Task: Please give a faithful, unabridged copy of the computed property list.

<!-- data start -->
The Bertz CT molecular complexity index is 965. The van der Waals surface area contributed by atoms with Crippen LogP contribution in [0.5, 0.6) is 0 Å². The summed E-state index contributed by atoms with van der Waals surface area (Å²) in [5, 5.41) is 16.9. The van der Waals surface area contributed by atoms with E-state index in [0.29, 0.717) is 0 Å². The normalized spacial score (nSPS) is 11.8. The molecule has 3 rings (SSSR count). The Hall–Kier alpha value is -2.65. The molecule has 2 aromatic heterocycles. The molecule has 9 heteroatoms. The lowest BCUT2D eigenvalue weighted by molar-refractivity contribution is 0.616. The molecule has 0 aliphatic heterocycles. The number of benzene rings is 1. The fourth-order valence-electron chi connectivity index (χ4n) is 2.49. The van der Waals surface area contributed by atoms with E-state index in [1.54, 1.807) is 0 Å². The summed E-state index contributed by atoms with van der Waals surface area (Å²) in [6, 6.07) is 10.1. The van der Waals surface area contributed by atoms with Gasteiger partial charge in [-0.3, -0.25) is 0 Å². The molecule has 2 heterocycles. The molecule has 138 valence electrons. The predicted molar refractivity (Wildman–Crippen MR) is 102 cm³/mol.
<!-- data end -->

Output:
The Bertz CT molecular complexity index is 965. The van der Waals surface area contributed by atoms with Crippen LogP contribution in [0.5, 0.6) is 0 Å². The summed E-state index contributed by atoms with van der Waals surface area (Å²) in [5, 5.41) is 16.9. The van der Waals surface area contributed by atoms with E-state index in [0.29, 0.717) is 0 Å². The normalized spacial score (nSPS) is 11.8. The molecule has 3 rings (SSSR count). The Hall–Kier alpha value is -2.65. The molecule has 2 aromatic heterocycles. The molecule has 9 heteroatoms. The lowest BCUT2D eigenvalue weighted by molar-refractivity contribution is 0.616. The molecule has 0 aliphatic heterocycles. The number of benzene rings is 1. The fourth-order valence-electron chi connectivity index (χ4n) is 2.49. The van der Waals surface area contributed by atoms with E-state index in [1.54, 1.807) is 0 Å². The summed E-state index contributed by atoms with van der Waals surface area (Å²) in [6, 6.07) is 10.1. The van der Waals surface area contributed by atoms with Gasteiger partial charge in [-0.3, -0.25) is 0 Å². The molecule has 2 heterocycles. The molecule has 138 valence electrons. The predicted molar refractivity (Wildman–Crippen MR) is 102 cm³/mol.